Kaiser Willy?

(Click image to enlarge)
The cowl on a Fokker Triplane featured two small holes just above the center hole for the propeller and a large open area at the bottom. The Cowl on the Vß prototype feature a slightly larger center hole for the prop then the later production models. Even without Voß' art work, the Dr1 appears to have a face. Most likely the cowling on Voß plane came from the factory in "Fokker Olive". Some sources suggest that Voß may have painted the cowling chromgelb (chrome-yellow) to match his Jasta's colors. Over the base color, Voß added eyes, eybrows and "the Kaiser Mustashe". Some believe the face is similar to the Japanese Kites that were popular in Voß' home town of Krefeld, other sources say it was the Kaiser's portrait. It may have been both or niether. When you consider Voß had painted an Eastern symbol of good fortune (the swastika) on his Albatros DIII, then the possibility that this face was a Japanese Kite becomes feasible, especially if the particular face represent good fortune. Rather or not it was the Kaiser's portrait becomes almost moot. The little touch personalized Voß' airplane and shows the uncanny sense of humor this pilot possesed. Few British pilots would appreciate this sense of humor, for those who were close enough to see this face were close enough to be shot down.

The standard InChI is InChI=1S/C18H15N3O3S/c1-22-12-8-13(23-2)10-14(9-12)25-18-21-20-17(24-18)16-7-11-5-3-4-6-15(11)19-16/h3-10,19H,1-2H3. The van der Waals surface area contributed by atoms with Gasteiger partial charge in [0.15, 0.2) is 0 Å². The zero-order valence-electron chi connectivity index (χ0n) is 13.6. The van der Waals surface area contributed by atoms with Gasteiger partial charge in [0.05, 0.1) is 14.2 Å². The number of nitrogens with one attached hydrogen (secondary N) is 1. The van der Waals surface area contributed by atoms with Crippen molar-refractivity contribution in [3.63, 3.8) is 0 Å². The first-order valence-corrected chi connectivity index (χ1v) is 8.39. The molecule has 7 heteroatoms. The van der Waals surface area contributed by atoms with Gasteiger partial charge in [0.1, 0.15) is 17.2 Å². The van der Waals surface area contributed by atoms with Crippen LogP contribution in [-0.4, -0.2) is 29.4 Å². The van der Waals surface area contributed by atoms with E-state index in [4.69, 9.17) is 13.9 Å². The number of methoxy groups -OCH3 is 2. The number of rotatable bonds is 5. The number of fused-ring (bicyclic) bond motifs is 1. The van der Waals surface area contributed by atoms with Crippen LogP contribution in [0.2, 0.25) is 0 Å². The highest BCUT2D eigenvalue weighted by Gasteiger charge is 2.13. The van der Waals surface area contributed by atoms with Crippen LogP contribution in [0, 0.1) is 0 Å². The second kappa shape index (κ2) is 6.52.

Werner Voß
and his portrait of Kaiser Wilhelm II. In this photo it appears that the entire front of the plane to include the fuselage surface under the wings is still in the original factory olive color.

Note the LeRhône Engine

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